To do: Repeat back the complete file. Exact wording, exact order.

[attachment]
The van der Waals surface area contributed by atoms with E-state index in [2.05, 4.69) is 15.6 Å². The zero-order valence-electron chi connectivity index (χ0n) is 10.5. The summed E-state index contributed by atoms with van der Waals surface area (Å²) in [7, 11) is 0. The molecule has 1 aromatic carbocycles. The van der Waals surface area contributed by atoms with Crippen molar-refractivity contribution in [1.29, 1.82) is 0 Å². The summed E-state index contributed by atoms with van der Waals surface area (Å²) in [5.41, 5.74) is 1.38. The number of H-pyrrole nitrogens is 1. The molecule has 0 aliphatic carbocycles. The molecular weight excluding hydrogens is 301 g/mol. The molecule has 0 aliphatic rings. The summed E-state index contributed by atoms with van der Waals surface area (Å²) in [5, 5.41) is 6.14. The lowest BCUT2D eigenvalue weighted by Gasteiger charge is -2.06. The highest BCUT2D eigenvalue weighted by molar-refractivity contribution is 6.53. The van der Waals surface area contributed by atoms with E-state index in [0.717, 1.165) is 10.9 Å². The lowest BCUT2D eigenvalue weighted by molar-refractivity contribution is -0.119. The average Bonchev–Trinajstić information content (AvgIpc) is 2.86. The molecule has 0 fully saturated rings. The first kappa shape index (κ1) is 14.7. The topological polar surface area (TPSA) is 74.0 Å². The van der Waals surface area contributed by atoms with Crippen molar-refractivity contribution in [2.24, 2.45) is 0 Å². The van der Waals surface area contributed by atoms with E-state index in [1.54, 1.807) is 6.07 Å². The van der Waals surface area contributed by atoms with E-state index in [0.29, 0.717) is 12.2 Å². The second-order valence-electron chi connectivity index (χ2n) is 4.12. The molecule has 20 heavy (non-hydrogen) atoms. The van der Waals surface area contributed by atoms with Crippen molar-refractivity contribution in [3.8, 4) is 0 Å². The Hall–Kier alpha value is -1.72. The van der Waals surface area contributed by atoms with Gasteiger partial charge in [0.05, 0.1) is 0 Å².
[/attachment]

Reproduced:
The van der Waals surface area contributed by atoms with E-state index in [2.05, 4.69) is 15.6 Å². The zero-order valence-electron chi connectivity index (χ0n) is 10.5. The summed E-state index contributed by atoms with van der Waals surface area (Å²) in [7, 11) is 0. The molecule has 1 aromatic carbocycles. The van der Waals surface area contributed by atoms with Crippen molar-refractivity contribution in [1.29, 1.82) is 0 Å². The summed E-state index contributed by atoms with van der Waals surface area (Å²) in [5.41, 5.74) is 1.38. The number of H-pyrrole nitrogens is 1. The molecule has 0 aliphatic carbocycles. The molecular weight excluding hydrogens is 301 g/mol. The molecule has 0 aliphatic rings. The summed E-state index contributed by atoms with van der Waals surface area (Å²) in [5, 5.41) is 6.14. The lowest BCUT2D eigenvalue weighted by Gasteiger charge is -2.06. The highest BCUT2D eigenvalue weighted by molar-refractivity contribution is 6.53. The van der Waals surface area contributed by atoms with E-state index in [0.717, 1.165) is 10.9 Å². The lowest BCUT2D eigenvalue weighted by molar-refractivity contribution is -0.119. The average Bonchev–Trinajstić information content (AvgIpc) is 2.86. The molecule has 0 fully saturated rings. The first kappa shape index (κ1) is 14.7. The topological polar surface area (TPSA) is 74.0 Å². The van der Waals surface area contributed by atoms with Crippen molar-refractivity contribution in [2.24, 2.45) is 0 Å². The van der Waals surface area contributed by atoms with E-state index in [1.54, 1.807) is 6.07 Å². The van der Waals surface area contributed by atoms with E-state index in [0.29, 0.717) is 12.2 Å². The second-order valence-electron chi connectivity index (χ2n) is 4.12. The molecule has 20 heavy (non-hydrogen) atoms. The van der Waals surface area contributed by atoms with Crippen molar-refractivity contribution in [3.8, 4) is 0 Å². The Hall–Kier alpha value is -1.72. The van der Waals surface area contributed by atoms with Gasteiger partial charge in [0.05, 0.1) is 0 Å².